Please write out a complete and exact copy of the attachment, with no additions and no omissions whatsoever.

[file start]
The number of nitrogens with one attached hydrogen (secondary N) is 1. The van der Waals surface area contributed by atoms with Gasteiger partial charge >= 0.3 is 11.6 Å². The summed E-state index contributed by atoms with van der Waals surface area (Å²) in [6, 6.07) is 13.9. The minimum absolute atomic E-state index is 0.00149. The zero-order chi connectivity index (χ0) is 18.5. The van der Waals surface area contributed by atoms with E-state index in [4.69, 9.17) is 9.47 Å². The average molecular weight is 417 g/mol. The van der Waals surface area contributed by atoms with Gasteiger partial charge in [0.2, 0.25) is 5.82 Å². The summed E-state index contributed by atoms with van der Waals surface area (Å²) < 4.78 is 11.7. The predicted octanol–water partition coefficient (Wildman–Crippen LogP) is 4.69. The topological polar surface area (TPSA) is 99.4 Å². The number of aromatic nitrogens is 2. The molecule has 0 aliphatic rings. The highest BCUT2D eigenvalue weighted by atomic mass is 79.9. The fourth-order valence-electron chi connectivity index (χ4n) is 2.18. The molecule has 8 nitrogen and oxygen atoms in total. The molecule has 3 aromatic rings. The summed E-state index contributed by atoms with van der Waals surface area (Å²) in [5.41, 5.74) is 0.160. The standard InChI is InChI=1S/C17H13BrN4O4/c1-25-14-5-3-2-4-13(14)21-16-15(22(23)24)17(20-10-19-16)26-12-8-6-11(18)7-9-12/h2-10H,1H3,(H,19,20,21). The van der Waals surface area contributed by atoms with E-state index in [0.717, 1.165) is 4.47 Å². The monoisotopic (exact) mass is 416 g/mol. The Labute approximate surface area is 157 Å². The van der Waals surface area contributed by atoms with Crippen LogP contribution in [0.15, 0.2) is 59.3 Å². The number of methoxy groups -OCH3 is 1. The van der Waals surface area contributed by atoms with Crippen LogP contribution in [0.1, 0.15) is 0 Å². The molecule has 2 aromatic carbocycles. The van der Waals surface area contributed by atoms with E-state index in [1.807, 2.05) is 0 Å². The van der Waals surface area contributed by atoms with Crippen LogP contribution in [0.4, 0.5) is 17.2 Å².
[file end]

The number of nitrogens with one attached hydrogen (secondary N) is 1. The van der Waals surface area contributed by atoms with Gasteiger partial charge >= 0.3 is 11.6 Å². The summed E-state index contributed by atoms with van der Waals surface area (Å²) in [6, 6.07) is 13.9. The minimum absolute atomic E-state index is 0.00149. The zero-order chi connectivity index (χ0) is 18.5. The van der Waals surface area contributed by atoms with E-state index in [4.69, 9.17) is 9.47 Å². The average molecular weight is 417 g/mol. The van der Waals surface area contributed by atoms with Gasteiger partial charge in [0.2, 0.25) is 5.82 Å². The summed E-state index contributed by atoms with van der Waals surface area (Å²) < 4.78 is 11.7. The predicted octanol–water partition coefficient (Wildman–Crippen LogP) is 4.69. The topological polar surface area (TPSA) is 99.4 Å². The number of aromatic nitrogens is 2. The molecule has 0 aliphatic rings. The highest BCUT2D eigenvalue weighted by atomic mass is 79.9. The fourth-order valence-electron chi connectivity index (χ4n) is 2.18. The molecule has 8 nitrogen and oxygen atoms in total. The molecule has 3 aromatic rings. The summed E-state index contributed by atoms with van der Waals surface area (Å²) in [5.41, 5.74) is 0.160. The standard InChI is InChI=1S/C17H13BrN4O4/c1-25-14-5-3-2-4-13(14)21-16-15(22(23)24)17(20-10-19-16)26-12-8-6-11(18)7-9-12/h2-10H,1H3,(H,19,20,21). The van der Waals surface area contributed by atoms with E-state index in [0.717, 1.165) is 4.47 Å². The monoisotopic (exact) mass is 416 g/mol. The Labute approximate surface area is 157 Å². The van der Waals surface area contributed by atoms with Crippen LogP contribution in [0.15, 0.2) is 59.3 Å². The number of methoxy groups -OCH3 is 1. The van der Waals surface area contributed by atoms with Crippen LogP contribution in [0.1, 0.15) is 0 Å². The molecule has 2 aromatic carbocycles. The van der Waals surface area contributed by atoms with E-state index in [1.807, 2.05) is 0 Å². The van der Waals surface area contributed by atoms with Crippen LogP contribution in [0.4, 0.5) is 17.2 Å².